Forget Consumer Reports — the Internet bypasses professional reviewers.and lets regular people share their experiences with everything from cars to hotels to police officers. But not everybody likes to have bad reviews of their performance available to the public. In Florida, cops got their pet politicians to pass a law making it legally perilous to get too specific when giving thumbs-down to uniformed arm-twisters. That law is now a thing of the past, tossed out as a First amendment violation by a federal judge.
In 2008, after an unpleasant encounter with the police during his performance of his job as a property manager, Robert Brayshaw posted a negative review of Tallahassee Police Officer Annette Garrett on Ratemycop.com, along with identifying personal details, including her residential address.
Even though the posted information was all gleaned from public sources, Brayshaw ran afoul of a state law criminalizing the publication of a police officer’s address and phone number.
Any person who shall maliciously, with intent to obstruct the due execution of the law or with the intent to intimidate, hinder, or interrupt any law enforcement officer in the legal performance of his or her duties, publish or disseminate the residence address or telephone number of any law enforcement officer while designating the officer as such, without authorization of the agency which employs the officer, shall be guilty of a misdemeanor of the first degree, punishable as provided in s. 775.082 or s. 775.083.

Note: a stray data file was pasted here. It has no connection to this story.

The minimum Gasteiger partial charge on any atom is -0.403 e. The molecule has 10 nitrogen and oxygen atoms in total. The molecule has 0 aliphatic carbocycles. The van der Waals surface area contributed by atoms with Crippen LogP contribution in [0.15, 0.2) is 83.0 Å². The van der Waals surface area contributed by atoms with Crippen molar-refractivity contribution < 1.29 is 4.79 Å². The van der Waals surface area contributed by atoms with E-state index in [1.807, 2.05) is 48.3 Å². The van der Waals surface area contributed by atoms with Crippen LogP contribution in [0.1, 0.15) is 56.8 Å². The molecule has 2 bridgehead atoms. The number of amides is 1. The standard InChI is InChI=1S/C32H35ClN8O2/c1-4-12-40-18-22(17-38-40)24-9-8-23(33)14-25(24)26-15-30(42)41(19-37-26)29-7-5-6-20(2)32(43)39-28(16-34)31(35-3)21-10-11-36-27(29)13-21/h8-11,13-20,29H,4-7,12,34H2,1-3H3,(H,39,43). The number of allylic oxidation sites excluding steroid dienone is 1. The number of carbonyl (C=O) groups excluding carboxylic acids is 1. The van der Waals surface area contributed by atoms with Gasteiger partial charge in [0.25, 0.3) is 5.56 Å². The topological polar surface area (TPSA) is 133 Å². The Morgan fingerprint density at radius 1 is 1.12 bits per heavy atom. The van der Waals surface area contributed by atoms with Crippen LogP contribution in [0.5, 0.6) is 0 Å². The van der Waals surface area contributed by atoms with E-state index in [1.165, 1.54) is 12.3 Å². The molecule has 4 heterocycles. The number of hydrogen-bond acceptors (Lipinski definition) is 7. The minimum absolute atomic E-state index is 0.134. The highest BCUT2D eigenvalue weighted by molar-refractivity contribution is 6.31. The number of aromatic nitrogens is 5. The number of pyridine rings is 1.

Subsequently, Brayshaw was arrested and charged with a misdemeanor. Represented by the American Civil Liberties Union, he sued.
Note that the law protects only police officers, and only when they are identified as such. Under the law, you could publish your dentist’s address, or even Annette Garrett’s address if you omitted her occupation. The law is explicitly crafted to shield the state’s enforcers.
As deferential as the courts usually are to law-enforcement officers, the Florida law went too far for U.S. District Court Judge Richard Smoak. In his ruling (PDF), he noted that the courts have long held that the government can criminalize the publication of information only under very specific circumstances, including explicit threats.
Simply publishing an officer’s phone number, address, and e-mail address is not in itself a threat or serious expression of an intent to commit an unlawful act of violence. Indeed, the word “threat” appears nowhere in § 843.17, nor was there any threat of violence made by Plaintiff in conjunction with his posting of Officer Garrett’s address and phone number.
Even if Brayshaw intended to intimidate Officer Garrett, such intimidation is legally protected and doesn’t constitute a “true threat.”
Moreover, there’s a clear value to allowing the public to publicize identifying information about police officers.
The publication of truthful personal information about police officers is linked to the issue of police accountability through aiding in achieving service of process, researching criminal history of officers, organizing lawful pickets, and other peaceful and lawful forms of civic involvement that publicize the issue.
Both because the law proscribes protected speech and is not narrowly tailored, Judge Smoak found it “unconstitutional and invalid.”
Which means that Florida residents can go back to publicizing their expriences with police officers with the same freedom under which they review doctors and dishwashers.